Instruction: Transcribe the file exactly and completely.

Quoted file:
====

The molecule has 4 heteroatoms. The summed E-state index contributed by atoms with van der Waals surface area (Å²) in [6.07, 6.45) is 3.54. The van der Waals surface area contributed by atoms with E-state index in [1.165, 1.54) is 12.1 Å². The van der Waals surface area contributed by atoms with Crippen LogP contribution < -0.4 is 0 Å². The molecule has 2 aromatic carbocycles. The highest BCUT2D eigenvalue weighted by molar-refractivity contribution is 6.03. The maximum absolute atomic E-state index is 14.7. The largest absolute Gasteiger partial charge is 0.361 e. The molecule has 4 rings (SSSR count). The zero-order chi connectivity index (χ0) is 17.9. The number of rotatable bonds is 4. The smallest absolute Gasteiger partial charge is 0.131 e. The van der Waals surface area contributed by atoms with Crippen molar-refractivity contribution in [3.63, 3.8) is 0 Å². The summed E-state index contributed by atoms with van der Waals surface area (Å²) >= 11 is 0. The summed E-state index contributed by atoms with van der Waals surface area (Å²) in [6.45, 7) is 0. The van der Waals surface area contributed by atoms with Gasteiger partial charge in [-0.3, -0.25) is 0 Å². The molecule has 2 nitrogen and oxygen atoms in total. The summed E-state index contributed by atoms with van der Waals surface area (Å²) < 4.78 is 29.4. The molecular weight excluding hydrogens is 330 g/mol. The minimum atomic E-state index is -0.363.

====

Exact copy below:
The molecule has 4 heteroatoms. The summed E-state index contributed by atoms with van der Waals surface area (Å²) in [6.07, 6.45) is 3.54. The van der Waals surface area contributed by atoms with E-state index in [1.165, 1.54) is 12.1 Å². The van der Waals surface area contributed by atoms with Crippen LogP contribution < -0.4 is 0 Å². The molecule has 2 aromatic carbocycles. The highest BCUT2D eigenvalue weighted by molar-refractivity contribution is 6.03. The maximum absolute atomic E-state index is 14.7. The largest absolute Gasteiger partial charge is 0.361 e. The molecule has 4 rings (SSSR count). The zero-order chi connectivity index (χ0) is 17.9. The number of rotatable bonds is 4. The smallest absolute Gasteiger partial charge is 0.131 e. The van der Waals surface area contributed by atoms with Crippen molar-refractivity contribution in [3.63, 3.8) is 0 Å². The summed E-state index contributed by atoms with van der Waals surface area (Å²) >= 11 is 0. The summed E-state index contributed by atoms with van der Waals surface area (Å²) in [6.45, 7) is 0. The van der Waals surface area contributed by atoms with Gasteiger partial charge in [-0.3, -0.25) is 0 Å². The molecule has 2 nitrogen and oxygen atoms in total. The summed E-state index contributed by atoms with van der Waals surface area (Å²) < 4.78 is 29.4. The molecular weight excluding hydrogens is 330 g/mol. The minimum atomic E-state index is -0.363.